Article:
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Tuesday, May 08, 2007

Indexicalisms

So, clearly, the whole BtR crew has been kidnapped, stuffed into a van, and driven to some remote location in Outer Idaho recently. We fought our way out valiantly. By putting our captors to sleep with stories out of university dramas and jokes from the The Gull's Horn-Book. And now we're back, to unleash our ridiculousness on the world by way of the crafty new medium of the interweb.

Well, the only thing that's really kidnapped me is my index. Don't be fooled by the siren song of indexing, dear readers; despite all that sexy cache and the promise of instant fame, it's actually mind-numbingly dull, tedious, and seemingly endless work. For those of you who haven't done it before, it involves a really weird combination (which is a little like being exhausted and over-caffeinated at the same time) of unrelenting tedium and attention to dusty minutiae with a kind of oddly theoretical reflection -- the latter insofar as you're forcing yourself to be precise about categories and terms. Into what fifteen delightful fragments can I split this hair? How many angels do I see dancing happily on this pin? And what kind of dances? Moriscos?

But actually the really frustrating part of the experience is that I'm constantly being confronted by how completely loosely I use language. Every instant of doing this index I'm staring at some word on the page -- a word that I've written, and maybe not all that long ago -- and realizing that, in fact, I really don't mean anything in particular by that word. I just liked it, one day, probably sitting in the little neighborhood coffee-house run by music-loving but coffee-incompetent hipsters, when I was probably way too much affected by the nostalgic sounds of old Dinosaur songs in the background and the not-so-nostalgic sight of pretty people in the foreground to really pay enough attention to what I was writing. But the word that I wrote that day is a Big Word. It has all kinds of possible significances attached to it, despite my willingness to throw it around so casually, and despite the fact that I don't really know, now, exactly what I had in mind that day when I wrote it down. But I have to try and find some way in which my uses of that word somehow add up to a kind of system that can be taken hold of, analyzed, broken down into its component parts, and alphabetized.

You might think that the solution to this dilemma -- I mean, aside from getting a little more discipline in my writing -- would be to pay someone else to go through this headache. But I've had that experience, too, with another book I was involved with. The index that resulted was a disaster, though the experience was oddly wonderful, in it's way -- in a kind of Pale Fire way, specifically. Reading the index was like reading a confession, or a narrative. First of all, it was immediately apparent that the indexer was an enormous sci-fi / fantasy enthusiast. There were entries for things like "dragons" and "time-space continuum." Moreover, there was also an unfolding emotional drama. The plot kicks off abruptly with entries like "aggression, expressions of"; then I think around the letter C we get the major crisis, when this person was dumped by a boyfriend or girlfriend -- the aggressor or the subject of the aggression? -- leading to entries like "death," "despair," and "desire." After this we get the confusion of "intentions, conflicting," as well as a pronounced sense of "injustice," leading to "introspection," "maintenance, self," but also "recognition, need for," as well as the darker note of "revenge." By S this person, like all love-lorn souls, has taken to writing poetry, and is wondering about "serpents, symbolism of" and "storms, symbolism of," not to mention how to express "struggle, inner." Things take a darker turn yet with "suicide" and "wickedness," but perhaps end with some kind of inner enlightenment, expressed cryptically in the entries for "truth" and "universals, apprehension of." At least, I like to think it all ends up happily.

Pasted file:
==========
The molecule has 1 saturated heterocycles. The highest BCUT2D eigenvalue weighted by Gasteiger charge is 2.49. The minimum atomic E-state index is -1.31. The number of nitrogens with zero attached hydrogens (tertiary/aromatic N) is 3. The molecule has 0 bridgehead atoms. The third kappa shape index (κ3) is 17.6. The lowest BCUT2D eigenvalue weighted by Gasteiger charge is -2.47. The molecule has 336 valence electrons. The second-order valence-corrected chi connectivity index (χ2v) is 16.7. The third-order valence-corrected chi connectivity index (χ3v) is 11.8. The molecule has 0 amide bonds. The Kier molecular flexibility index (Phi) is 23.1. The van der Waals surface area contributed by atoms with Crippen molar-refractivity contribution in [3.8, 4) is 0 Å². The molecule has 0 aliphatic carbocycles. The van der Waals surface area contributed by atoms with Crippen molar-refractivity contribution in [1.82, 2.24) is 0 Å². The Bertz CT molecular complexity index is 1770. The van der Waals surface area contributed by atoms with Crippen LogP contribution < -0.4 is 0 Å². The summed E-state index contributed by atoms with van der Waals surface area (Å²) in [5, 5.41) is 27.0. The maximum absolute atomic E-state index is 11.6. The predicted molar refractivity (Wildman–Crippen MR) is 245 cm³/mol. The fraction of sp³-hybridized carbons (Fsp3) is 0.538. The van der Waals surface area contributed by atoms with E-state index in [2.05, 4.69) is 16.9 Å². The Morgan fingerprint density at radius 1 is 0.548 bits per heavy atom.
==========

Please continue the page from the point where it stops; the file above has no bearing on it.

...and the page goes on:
Indexing. What a drama.

  • At 5/08/2007 07:01:00 PM, Anonymous Wat wrote…

    Not sure where to leave this comment: I put up another summary of a play over on my Holzknecht blog [oldplaysmadenew.blogspot.com] and you're welcome to cut and paste it to Blogging the Renaissance if you'd like. It's Richard Brome's The Sparagus Garden.

     

  • At 5/08/2007 08:51:00 PM, Blogger Truewit wrote…

    What I like about your indexification, Inkhorn, is that to do it, you're using index cards. How happy those cards must be to be serving their true purpose in life!

     

  • At 5/08/2007 11:14:00 PM, Blogger Inkhorn wrote…

    As God intended it.

     

  • At 5/09/2007 10:26:00 AM, Blogger Flavia wrote…

    I used to edit indexes (or indices, if you want to be all pedantic about it, and I'm sure we do), but somehow I never recognized their potential as vehicles for tortured self-expression.

    I mean, who needs a blog?

     

  • At 5/09/2007 01:39:00 PM, Blogger Simplicius wrote…

    While we're on the topic, I also love the genre of the utterly pointless index entry, such as this one that popped up in (and was subsequently deleted from) an index for a biography of Nixon: "Nixon, Richard M., water consumed by." Sure enough, it was followed by something like ten separate page references.

    It sounds like the indexer of Inkhorn's other book was channeling the ghost of Charles Kinbote.

     


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